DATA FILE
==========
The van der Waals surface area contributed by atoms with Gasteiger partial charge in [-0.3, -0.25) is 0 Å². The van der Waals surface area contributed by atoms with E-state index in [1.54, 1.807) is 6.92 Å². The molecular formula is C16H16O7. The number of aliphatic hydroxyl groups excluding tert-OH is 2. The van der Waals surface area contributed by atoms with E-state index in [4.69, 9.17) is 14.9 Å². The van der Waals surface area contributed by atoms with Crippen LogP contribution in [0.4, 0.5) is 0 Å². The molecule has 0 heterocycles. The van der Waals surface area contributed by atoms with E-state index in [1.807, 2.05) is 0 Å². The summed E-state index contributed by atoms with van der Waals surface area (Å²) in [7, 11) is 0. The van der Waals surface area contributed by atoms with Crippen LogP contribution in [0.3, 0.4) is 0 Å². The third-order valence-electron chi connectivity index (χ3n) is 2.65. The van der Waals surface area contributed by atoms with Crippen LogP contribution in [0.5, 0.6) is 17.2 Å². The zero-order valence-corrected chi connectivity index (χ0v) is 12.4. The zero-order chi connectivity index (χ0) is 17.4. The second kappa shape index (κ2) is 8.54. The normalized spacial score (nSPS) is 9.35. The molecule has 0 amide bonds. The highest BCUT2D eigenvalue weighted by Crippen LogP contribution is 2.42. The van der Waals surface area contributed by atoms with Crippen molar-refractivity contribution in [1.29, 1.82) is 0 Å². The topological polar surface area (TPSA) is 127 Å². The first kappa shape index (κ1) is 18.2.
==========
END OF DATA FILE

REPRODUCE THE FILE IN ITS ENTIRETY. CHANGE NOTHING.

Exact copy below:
The van der Waals surface area contributed by atoms with Gasteiger partial charge in [-0.3, -0.25) is 0 Å². The van der Waals surface area contributed by atoms with E-state index in [1.54, 1.807) is 6.92 Å². The molecular formula is C16H16O7. The number of aliphatic hydroxyl groups excluding tert-OH is 2. The van der Waals surface area contributed by atoms with E-state index in [4.69, 9.17) is 14.9 Å². The van der Waals surface area contributed by atoms with Crippen LogP contribution in [0.4, 0.5) is 0 Å². The molecule has 0 heterocycles. The van der Waals surface area contributed by atoms with E-state index in [1.807, 2.05) is 0 Å². The summed E-state index contributed by atoms with van der Waals surface area (Å²) in [7, 11) is 0. The van der Waals surface area contributed by atoms with Crippen LogP contribution in [0.3, 0.4) is 0 Å². The third-order valence-electron chi connectivity index (χ3n) is 2.65. The van der Waals surface area contributed by atoms with Crippen LogP contribution in [0.5, 0.6) is 17.2 Å². The zero-order valence-corrected chi connectivity index (χ0v) is 12.4. The zero-order chi connectivity index (χ0) is 17.4. The second kappa shape index (κ2) is 8.54. The normalized spacial score (nSPS) is 9.35. The molecule has 0 amide bonds. The highest BCUT2D eigenvalue weighted by Crippen LogP contribution is 2.42. The van der Waals surface area contributed by atoms with Crippen molar-refractivity contribution in [1.29, 1.82) is 0 Å². The topological polar surface area (TPSA) is 127 Å². The first kappa shape index (κ1) is 18.2.